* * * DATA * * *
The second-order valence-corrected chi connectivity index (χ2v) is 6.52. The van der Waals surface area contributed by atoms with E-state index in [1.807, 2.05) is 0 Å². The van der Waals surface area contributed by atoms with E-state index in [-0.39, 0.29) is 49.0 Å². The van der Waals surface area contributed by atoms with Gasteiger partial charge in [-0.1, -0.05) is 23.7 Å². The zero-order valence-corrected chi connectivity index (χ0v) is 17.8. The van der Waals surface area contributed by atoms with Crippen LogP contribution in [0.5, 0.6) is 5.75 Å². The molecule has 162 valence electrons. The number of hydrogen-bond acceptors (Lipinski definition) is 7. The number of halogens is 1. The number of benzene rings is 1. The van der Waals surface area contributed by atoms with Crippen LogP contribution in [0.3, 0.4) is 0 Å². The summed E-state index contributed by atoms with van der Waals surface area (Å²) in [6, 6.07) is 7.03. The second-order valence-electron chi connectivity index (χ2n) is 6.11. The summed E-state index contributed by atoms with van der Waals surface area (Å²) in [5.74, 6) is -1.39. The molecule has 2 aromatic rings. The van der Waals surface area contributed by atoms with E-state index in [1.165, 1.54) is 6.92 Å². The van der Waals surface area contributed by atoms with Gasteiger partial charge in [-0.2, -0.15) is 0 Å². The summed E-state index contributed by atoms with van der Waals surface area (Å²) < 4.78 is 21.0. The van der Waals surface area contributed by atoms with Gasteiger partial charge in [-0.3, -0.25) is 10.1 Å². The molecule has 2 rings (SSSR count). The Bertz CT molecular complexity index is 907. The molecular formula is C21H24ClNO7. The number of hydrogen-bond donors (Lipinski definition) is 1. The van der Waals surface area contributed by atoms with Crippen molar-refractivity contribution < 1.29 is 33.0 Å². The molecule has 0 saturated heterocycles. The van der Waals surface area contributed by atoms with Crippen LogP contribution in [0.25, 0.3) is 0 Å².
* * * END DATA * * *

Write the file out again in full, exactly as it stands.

The second-order valence-corrected chi connectivity index (χ2v) is 6.52. The van der Waals surface area contributed by atoms with E-state index in [1.807, 2.05) is 0 Å². The van der Waals surface area contributed by atoms with E-state index in [-0.39, 0.29) is 49.0 Å². The van der Waals surface area contributed by atoms with Gasteiger partial charge in [-0.1, -0.05) is 23.7 Å². The zero-order valence-corrected chi connectivity index (χ0v) is 17.8. The van der Waals surface area contributed by atoms with Crippen LogP contribution in [0.5, 0.6) is 5.75 Å². The molecule has 162 valence electrons. The number of hydrogen-bond acceptors (Lipinski definition) is 7. The number of halogens is 1. The number of benzene rings is 1. The van der Waals surface area contributed by atoms with Crippen LogP contribution in [0.3, 0.4) is 0 Å². The summed E-state index contributed by atoms with van der Waals surface area (Å²) in [6, 6.07) is 7.03. The second-order valence-electron chi connectivity index (χ2n) is 6.11. The summed E-state index contributed by atoms with van der Waals surface area (Å²) in [5.74, 6) is -1.39. The molecule has 2 aromatic rings. The van der Waals surface area contributed by atoms with E-state index in [1.165, 1.54) is 6.92 Å². The van der Waals surface area contributed by atoms with Gasteiger partial charge in [-0.2, -0.15) is 0 Å². The summed E-state index contributed by atoms with van der Waals surface area (Å²) < 4.78 is 21.0. The van der Waals surface area contributed by atoms with Gasteiger partial charge in [-0.3, -0.25) is 10.1 Å². The molecule has 2 rings (SSSR count). The Bertz CT molecular complexity index is 907. The molecular formula is C21H24ClNO7. The number of hydrogen-bond donors (Lipinski definition) is 1. The van der Waals surface area contributed by atoms with Crippen molar-refractivity contribution < 1.29 is 33.0 Å². The molecule has 0 saturated heterocycles. The van der Waals surface area contributed by atoms with Crippen LogP contribution in [0.25, 0.3) is 0 Å².